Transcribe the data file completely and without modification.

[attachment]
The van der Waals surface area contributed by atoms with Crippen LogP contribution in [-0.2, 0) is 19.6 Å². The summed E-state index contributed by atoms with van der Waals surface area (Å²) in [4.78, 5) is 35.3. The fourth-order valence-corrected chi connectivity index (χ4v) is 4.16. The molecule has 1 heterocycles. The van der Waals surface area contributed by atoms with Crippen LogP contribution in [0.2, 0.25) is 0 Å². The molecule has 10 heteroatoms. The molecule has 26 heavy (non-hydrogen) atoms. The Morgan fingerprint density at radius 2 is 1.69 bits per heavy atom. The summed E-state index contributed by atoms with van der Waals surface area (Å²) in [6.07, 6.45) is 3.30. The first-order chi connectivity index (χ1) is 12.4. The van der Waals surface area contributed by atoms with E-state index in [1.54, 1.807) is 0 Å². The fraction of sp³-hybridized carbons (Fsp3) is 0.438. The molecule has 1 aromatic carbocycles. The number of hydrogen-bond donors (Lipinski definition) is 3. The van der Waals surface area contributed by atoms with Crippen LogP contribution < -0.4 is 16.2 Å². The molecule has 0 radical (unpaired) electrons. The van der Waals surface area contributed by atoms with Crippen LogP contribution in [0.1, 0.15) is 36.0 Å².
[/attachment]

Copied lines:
The van der Waals surface area contributed by atoms with Crippen LogP contribution in [-0.2, 0) is 19.6 Å². The summed E-state index contributed by atoms with van der Waals surface area (Å²) in [4.78, 5) is 35.3. The fourth-order valence-corrected chi connectivity index (χ4v) is 4.16. The molecule has 1 heterocycles. The van der Waals surface area contributed by atoms with Crippen LogP contribution in [0.2, 0.25) is 0 Å². The molecule has 10 heteroatoms. The molecule has 26 heavy (non-hydrogen) atoms. The Morgan fingerprint density at radius 2 is 1.69 bits per heavy atom. The summed E-state index contributed by atoms with van der Waals surface area (Å²) in [6.07, 6.45) is 3.30. The first-order chi connectivity index (χ1) is 12.4. The van der Waals surface area contributed by atoms with E-state index in [1.54, 1.807) is 0 Å². The fraction of sp³-hybridized carbons (Fsp3) is 0.438. The molecule has 1 aromatic carbocycles. The number of hydrogen-bond donors (Lipinski definition) is 3. The van der Waals surface area contributed by atoms with Crippen LogP contribution < -0.4 is 16.2 Å². The molecule has 0 radical (unpaired) electrons. The van der Waals surface area contributed by atoms with Crippen LogP contribution in [0.1, 0.15) is 36.0 Å².